S4S: Can you tell us how IRClass is aiding this transformation? Can you see your organization’s current business model in a new, technologically advanced, futuristic shipping industry?
A.Sh.: With the maritime industry becoming increasingly-connected and digitalized, IRClass recognises the importance of tackling cyber-related issues including cyber safety and security, and has come up with the following initiatives:
Guidelines on Cyber Safety
Cyber security is fast evolving into a major concern for the maritime industry.
To prepare the industry for the perils of cyber, IRClass has developed Guidelines addressing cyber safety onboard vessels, as well as separate Guidelines to address cyber safety of land installation based on international standards.
Cyber Risk Management Training
With the introduction of threats associated to digitalization, comes the need to strengthen cyber security. IRClass conducts training for shipping personnel to:
- Tackle issues specific to information and operational systems
- Increase awareness of external and internal threats, risks as well as vulnerabilities
- Ensure consistent understanding of documentation and audit requirements
- Improve design and implementation aspects in new facilities and existing installations
Having these initiatives implemented establishes the dynamics of the digital ecosystem in a changing shipping landscape, and with heightened awareness, the maritime community are less likely to be vulnerable to cyber-attacks.
S4S: Looking ahead, what would be your top priorities on IACS agenda taking the helm as Chairman from 2019?
A.Sh.: The maritime industry is going through a technological and regulatory upheaval. The new regulations are increasingly challenging the industry players to bring about a marked change in the way the industry operates. The maritime sector looks up to IACS to provide the technical leadership to use technological innovations for driving efficiency and to support and facilitate compliance with the upcoming regulations. One finds today that various industry players are coming up with their own solutions through tie-ups, collaborations with tech firms. This could result into multiple platforms with multiple solutions being offered which may eventually lead to lack of standardisation. I therefore believe that there is a need to have industry-wide standards to address these new challenges and IACS is probably better suited to use its collective knowledge and expertise to bring about universal standards to benefit the industry.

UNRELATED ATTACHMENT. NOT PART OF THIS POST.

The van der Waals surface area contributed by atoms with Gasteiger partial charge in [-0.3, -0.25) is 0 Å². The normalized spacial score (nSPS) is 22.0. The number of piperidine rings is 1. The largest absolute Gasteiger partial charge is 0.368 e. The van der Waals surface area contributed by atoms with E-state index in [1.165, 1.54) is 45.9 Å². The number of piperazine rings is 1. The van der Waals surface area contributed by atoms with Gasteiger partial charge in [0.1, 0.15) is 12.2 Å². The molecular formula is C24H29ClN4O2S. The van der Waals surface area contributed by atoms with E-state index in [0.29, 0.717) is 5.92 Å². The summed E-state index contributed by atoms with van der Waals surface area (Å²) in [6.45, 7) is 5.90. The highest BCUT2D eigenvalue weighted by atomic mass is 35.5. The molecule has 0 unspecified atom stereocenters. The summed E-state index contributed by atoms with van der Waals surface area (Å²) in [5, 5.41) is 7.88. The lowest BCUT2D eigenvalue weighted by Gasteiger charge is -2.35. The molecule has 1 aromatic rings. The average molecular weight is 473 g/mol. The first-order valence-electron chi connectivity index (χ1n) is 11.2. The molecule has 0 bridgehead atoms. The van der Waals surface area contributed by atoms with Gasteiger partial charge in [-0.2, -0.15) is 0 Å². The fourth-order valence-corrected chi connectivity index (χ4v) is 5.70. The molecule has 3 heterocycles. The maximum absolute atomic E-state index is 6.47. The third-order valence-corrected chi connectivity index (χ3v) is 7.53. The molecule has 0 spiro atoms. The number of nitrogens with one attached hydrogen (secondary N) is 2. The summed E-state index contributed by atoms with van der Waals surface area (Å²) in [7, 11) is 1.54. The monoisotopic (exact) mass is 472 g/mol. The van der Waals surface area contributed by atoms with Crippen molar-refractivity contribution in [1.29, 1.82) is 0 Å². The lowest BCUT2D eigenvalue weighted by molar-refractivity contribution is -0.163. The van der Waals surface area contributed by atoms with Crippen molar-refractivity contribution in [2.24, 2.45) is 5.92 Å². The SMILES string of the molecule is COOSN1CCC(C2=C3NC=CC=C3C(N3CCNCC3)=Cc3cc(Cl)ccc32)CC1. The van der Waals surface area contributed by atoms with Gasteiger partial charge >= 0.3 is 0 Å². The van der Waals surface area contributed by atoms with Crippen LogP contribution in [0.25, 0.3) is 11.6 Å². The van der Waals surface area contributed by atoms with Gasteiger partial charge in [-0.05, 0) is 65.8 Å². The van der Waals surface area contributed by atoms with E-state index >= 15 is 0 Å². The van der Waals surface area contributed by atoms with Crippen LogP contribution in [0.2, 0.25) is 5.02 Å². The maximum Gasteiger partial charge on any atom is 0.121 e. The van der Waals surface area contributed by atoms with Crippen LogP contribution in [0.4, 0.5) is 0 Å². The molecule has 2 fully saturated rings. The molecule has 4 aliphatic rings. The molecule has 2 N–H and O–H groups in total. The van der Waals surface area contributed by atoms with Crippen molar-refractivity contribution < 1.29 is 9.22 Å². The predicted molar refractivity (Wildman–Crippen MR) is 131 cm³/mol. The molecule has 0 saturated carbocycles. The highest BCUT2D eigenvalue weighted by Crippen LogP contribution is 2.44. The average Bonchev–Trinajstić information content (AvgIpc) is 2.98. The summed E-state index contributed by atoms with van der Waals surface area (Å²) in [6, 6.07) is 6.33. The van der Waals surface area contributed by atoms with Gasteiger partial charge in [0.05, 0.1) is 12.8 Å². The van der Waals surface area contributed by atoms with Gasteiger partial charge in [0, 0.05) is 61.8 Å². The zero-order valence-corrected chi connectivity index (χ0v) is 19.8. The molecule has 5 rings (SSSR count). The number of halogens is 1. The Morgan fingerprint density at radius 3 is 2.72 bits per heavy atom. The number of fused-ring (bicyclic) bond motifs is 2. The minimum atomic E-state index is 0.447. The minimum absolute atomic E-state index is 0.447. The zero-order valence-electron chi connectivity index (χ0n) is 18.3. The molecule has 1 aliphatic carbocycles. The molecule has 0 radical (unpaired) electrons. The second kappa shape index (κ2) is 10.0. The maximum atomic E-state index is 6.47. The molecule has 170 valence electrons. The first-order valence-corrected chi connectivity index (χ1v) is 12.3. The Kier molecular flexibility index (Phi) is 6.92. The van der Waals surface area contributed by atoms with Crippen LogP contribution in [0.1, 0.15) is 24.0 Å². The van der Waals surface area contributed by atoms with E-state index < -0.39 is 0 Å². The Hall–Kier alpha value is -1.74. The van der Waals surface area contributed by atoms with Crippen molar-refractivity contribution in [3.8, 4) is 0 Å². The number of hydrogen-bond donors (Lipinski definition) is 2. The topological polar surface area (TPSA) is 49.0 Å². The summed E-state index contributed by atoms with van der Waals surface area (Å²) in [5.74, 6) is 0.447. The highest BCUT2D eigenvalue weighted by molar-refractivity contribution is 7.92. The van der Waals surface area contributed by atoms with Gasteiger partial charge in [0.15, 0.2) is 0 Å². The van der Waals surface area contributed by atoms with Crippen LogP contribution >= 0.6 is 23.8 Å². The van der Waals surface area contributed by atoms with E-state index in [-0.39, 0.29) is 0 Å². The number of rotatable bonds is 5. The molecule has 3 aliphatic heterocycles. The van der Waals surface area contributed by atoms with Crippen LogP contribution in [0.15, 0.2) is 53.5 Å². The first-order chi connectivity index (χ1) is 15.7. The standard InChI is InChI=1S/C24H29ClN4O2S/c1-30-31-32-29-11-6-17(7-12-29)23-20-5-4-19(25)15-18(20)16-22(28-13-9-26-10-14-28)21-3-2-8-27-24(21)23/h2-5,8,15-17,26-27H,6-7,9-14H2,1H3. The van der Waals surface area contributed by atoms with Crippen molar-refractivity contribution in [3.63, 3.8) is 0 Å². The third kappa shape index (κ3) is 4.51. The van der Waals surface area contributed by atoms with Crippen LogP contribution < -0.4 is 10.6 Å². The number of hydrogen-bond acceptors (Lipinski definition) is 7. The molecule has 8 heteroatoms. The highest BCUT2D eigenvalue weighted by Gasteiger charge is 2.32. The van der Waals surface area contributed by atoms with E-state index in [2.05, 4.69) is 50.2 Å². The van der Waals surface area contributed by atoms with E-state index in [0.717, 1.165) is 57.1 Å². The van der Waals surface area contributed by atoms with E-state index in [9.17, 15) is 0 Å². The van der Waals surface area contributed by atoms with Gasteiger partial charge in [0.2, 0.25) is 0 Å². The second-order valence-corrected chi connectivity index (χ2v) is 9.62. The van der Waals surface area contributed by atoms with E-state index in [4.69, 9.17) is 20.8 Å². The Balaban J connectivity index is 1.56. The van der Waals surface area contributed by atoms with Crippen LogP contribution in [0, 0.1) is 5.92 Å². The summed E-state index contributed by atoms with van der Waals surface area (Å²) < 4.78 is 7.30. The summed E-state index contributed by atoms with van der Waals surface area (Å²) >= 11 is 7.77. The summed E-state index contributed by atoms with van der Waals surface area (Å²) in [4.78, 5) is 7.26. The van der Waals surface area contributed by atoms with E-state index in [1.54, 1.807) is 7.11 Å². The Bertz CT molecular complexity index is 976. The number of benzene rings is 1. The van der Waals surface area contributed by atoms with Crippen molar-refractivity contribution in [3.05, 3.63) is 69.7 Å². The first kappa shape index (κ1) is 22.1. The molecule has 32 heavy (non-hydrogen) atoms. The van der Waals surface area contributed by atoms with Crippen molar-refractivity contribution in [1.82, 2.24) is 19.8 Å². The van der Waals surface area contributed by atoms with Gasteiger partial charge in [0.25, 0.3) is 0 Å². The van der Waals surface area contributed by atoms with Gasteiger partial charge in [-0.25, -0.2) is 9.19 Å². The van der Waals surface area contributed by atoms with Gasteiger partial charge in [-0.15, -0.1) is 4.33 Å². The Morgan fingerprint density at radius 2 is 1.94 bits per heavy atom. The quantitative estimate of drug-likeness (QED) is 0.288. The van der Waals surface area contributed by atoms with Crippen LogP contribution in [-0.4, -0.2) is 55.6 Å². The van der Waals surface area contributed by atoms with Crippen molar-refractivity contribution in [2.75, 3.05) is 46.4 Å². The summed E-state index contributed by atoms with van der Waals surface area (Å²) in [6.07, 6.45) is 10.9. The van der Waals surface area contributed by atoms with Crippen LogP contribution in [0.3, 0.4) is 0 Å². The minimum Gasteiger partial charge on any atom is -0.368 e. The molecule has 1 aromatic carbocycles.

The views expressed in this article are solely those of the authors and do not necessarily represent those of SAFETY4SEA and are for information sharing and discussion purposes only.
About Arun Sharma
A Marine Engineer by profession, he graduated from a Marine Engineering college in 1969 and joined The Shipping Corporation of India as a sea going engineer, moving to shore establishment of SCI in 1978. He served with SCI until 1992 and his last post was as Deputy General Manager, heading the Gas Carrier and Chemical Carrier Department.
In a long and varied career in Indian shipping, he was also Vice President – Commercial and Operations with Varun Shipping Company between 1993 and 1999 and was appointed President of Great Eastern Shipping between 2000 and 2006. He was then appointed President and CEO, India Steamship, Kolkata in March 2006.
He has served on the board of Indian National Shipowners’ Association and on the Asia Committees of Lloyds Register of Shipping, American Bureau of Shipping and Det Norske Veritas. He is currently Vice Chair of International Association of Classification Societies (IACS).